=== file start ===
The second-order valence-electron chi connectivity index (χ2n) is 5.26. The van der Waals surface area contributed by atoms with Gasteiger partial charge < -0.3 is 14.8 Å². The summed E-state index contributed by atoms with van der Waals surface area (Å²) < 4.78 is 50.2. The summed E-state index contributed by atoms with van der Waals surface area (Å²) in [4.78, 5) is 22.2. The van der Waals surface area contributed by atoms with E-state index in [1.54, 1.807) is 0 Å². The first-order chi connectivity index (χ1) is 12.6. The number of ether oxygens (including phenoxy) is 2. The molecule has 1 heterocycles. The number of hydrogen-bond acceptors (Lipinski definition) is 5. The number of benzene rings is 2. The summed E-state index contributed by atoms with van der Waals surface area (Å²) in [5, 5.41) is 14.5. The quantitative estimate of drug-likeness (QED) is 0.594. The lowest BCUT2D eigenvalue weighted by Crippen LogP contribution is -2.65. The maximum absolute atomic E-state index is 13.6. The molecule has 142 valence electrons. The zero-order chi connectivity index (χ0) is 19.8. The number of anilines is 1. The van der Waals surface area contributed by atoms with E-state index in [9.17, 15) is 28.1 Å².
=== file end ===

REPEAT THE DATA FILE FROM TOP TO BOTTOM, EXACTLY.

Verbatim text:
The second-order valence-electron chi connectivity index (χ2n) is 5.26. The van der Waals surface area contributed by atoms with Gasteiger partial charge < -0.3 is 14.8 Å². The summed E-state index contributed by atoms with van der Waals surface area (Å²) < 4.78 is 50.2. The summed E-state index contributed by atoms with van der Waals surface area (Å²) in [4.78, 5) is 22.2. The van der Waals surface area contributed by atoms with E-state index in [1.54, 1.807) is 0 Å². The first-order chi connectivity index (χ1) is 12.6. The number of ether oxygens (including phenoxy) is 2. The molecule has 1 heterocycles. The number of hydrogen-bond acceptors (Lipinski definition) is 5. The number of benzene rings is 2. The summed E-state index contributed by atoms with van der Waals surface area (Å²) in [5, 5.41) is 14.5. The quantitative estimate of drug-likeness (QED) is 0.594. The lowest BCUT2D eigenvalue weighted by Crippen LogP contribution is -2.65. The maximum absolute atomic E-state index is 13.6. The molecule has 142 valence electrons. The zero-order chi connectivity index (χ0) is 19.8. The number of anilines is 1. The van der Waals surface area contributed by atoms with E-state index in [9.17, 15) is 28.1 Å².